Blackest Night #1(of 8 ) - 'Blackest Night' - Johns, Reis and Albert
Story - I often find it difficult to review Event books, since their aim is often to make the reader forget their critical faculties and mark out at 'OMG Spider-Man revealed his identity!!!!' or 'Squeeee! The Multiverse is back!!!!', it's hard to review something when your inner fanboy is so totally rocked. And Blackest Night certainly has it's fair share of OMG moments, so I'm going to get that out of the way now. HOLY SHIT HAWKMAN AND HAWKGIRL ARE DEAD I CAN'T BELIEVE IT AAAAH HOW COOL WAS THAT AND OH SHIT FUCK SCAR TOTALLY ATE THAT GUARDIAN'S HEART AMAZING.
Ahem, right, on to the serious business of reviewing the issue. For the last few years, DC Comics, and particularly Geoff Johns' books have been accused of being too dark, too violent and too full of death, and with Blackest Night #1, Johns seems to be showing us that he may have had some kind of purpose, this crossover is all about death. The central plot is that all the dead DC characters are coming back as Zombies (or Black Lanterns) and fighting our alive heroes. It's a strong idea, a simple one, and it allows for a lot of conflict. I also liked how Johns seemed to be doing a little bit of meta-commentary on the nature of comic book death, such as J'Onn telling Hal and Barry that they are supposed to be dead, or even the opening page where Black Hand breaks the fourth wall. Sure, I could be giving Johns too much credit and reading too much into it, but he's done meta before with Superboy-Prime, and if there is more of that here, I will be a happy bunny. Geoff Johns is obviously an intelligent writer, but too often he puts his energies into boring stuff like continuity, rather than this fun stuff. I also intrigued by the mechanics of the Black Lantern, they seem to be absorbing the emotions of the people they kill, and there is also the mysterious force powering them, probably Nekron.
But Johns' examinations of death is not just about the DC Zombies, he also looks at how the living react to it, lest we forget, this is a Green Lantern event, so the focus is on Hal (boo-urns) and the other GLs, we see all the people they have lost, their parents, lovers, whole fucking planets, we see exactly how impactful death can be. Johns also hits on a pretty clever idea, of a superhero Memorial Day if you will, where every year, on the anniversary of Superman's death, the world remembers dead Capes and all the innocents. We see all over the DCU, how different characters remember the dead. Sometimes I think Johns goes overboard with DC's lovey-dovey super-community, but here it works. Some of these scenes are a bit on the nose, with pretty awful dialogue, Bart Allen, Damage and the Flash Rogues in particular are pretty painful. To me, these scenes show how wide an impact all these resurrections can be, and they also serve as launching points for all the tie-in mini-series that are coming. We do get a pretty nice moment with Hal and Barry in the JLA Hall of Justice though, with Hal showing some humility and showing Barry just how many heroes have died. It was quite powerful really, and the Tempest/Mera scene was also good, I thought Tempest was dead though? Oh well.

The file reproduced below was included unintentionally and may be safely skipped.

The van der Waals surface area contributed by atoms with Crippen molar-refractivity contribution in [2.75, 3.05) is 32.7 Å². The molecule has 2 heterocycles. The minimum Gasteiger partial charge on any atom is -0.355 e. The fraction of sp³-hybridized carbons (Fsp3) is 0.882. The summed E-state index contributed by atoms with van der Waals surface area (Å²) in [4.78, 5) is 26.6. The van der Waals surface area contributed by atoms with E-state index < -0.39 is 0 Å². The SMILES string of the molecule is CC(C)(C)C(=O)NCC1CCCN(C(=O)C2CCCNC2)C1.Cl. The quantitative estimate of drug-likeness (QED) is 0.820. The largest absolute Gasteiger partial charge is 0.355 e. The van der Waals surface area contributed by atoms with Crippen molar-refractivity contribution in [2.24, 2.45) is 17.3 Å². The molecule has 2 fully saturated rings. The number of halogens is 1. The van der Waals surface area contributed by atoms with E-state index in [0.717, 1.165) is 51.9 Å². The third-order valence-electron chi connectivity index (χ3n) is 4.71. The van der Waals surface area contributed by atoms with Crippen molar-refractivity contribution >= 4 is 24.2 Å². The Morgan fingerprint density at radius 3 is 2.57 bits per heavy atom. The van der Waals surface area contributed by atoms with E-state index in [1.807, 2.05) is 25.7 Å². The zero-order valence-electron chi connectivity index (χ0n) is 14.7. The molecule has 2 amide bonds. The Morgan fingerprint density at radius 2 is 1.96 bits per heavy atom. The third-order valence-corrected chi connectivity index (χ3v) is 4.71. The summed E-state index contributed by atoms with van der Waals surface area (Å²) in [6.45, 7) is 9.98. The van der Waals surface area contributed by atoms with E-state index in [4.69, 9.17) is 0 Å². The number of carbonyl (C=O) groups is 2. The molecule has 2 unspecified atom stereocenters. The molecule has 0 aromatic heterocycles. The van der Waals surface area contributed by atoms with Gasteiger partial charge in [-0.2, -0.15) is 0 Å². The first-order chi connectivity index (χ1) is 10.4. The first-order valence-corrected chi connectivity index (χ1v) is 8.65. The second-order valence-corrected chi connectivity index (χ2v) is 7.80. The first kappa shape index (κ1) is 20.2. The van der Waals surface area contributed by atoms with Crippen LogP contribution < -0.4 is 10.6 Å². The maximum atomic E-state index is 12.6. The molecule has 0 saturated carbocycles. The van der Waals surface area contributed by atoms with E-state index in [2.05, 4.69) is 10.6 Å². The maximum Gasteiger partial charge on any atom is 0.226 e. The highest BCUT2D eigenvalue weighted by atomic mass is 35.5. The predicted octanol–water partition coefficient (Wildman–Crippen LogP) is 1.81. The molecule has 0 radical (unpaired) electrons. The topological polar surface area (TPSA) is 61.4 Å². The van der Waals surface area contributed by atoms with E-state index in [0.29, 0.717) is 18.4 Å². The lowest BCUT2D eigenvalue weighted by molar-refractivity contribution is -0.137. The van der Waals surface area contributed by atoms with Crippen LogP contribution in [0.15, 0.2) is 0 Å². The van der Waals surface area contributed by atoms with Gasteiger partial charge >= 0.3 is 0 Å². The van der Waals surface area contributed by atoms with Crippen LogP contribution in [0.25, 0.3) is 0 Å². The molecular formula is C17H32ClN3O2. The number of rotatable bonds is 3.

After this, the events begin in earnest, there is a painful scene with Hawkman and Hawkgirl whining at eachother, it's a good job they are dead now, because seriously isn't Hawkman supposed to be a bad-ass Warrior? He was so emo, and what a dick to the Atom! I was annoyed their deaths in Final Crisis were over-turned, but am pleased that they got a nice brutal one here. Bad dialogue, ham-fisted and just dull, good riddance!
Wow, a bit angry there... yeah, the Guardians, from them we get a reminder that there is a War Of Light going on, you know, with all those other colours of Lantern? This kind of worries me, there is so much going on with all the different Corps, is bringing back all the Dead too much? Is it over-kill? I hope not, but Johns' last go around at a crossover, the absolutely dire Infinite Crisis definately had too much going on, so Geoff needs to tread lightly and keep his plots in order otherwise... it's going to be a mess. But from here on out, it's full-swing, Scar bites another Guardian's neck off, all the dead GLs (even Ch'p!) are resurrected as Black Lanterns, Hawkman and Hawkgirl are dead, and Martian Manhunter is back. End scene, cliffhanger in your face.
Overall, Blackest Night is a strong opening issue for an event, Johns establishes all his major players in a fairly strong way, some of it was a bit declarative, but that's just Johns. The event has a strong central hook, the kind of thing previous DC crossover failures have lacked, and there were certainly some shocking events that will have fans coming back for more. Geoff Johns has been building up to this for 5 years (seriously, the first issue of Rebirth was called Blackest Night! That's planning...), this is his Secret Invasion, let's hope his conclusion is as strong as Bendis' mini was. Oh yeah, and OMFG ZOMBIE RALPH!
Art - I really like Ivan Reis, he's been pencilling Green Lantern for a long while now, but I've been a fan since his run on Action Comics with Chuck Austen and even Rann/Thanagar War, he has a clean style, reminiscent of Neal Adams and Alan Davis, but still pretty singular. He can handle both the brightness of the GL and also the creepy Black Lanterns and the violence that they bring, seriously, Hawkman was mangled. And man, that double page spread of all the dead heroes was almost Perez! This is the swan-song for GL he deserves. One of DC's best.
Best Line - 'Rise!' From the 2 page spread of all the dead Lanterns.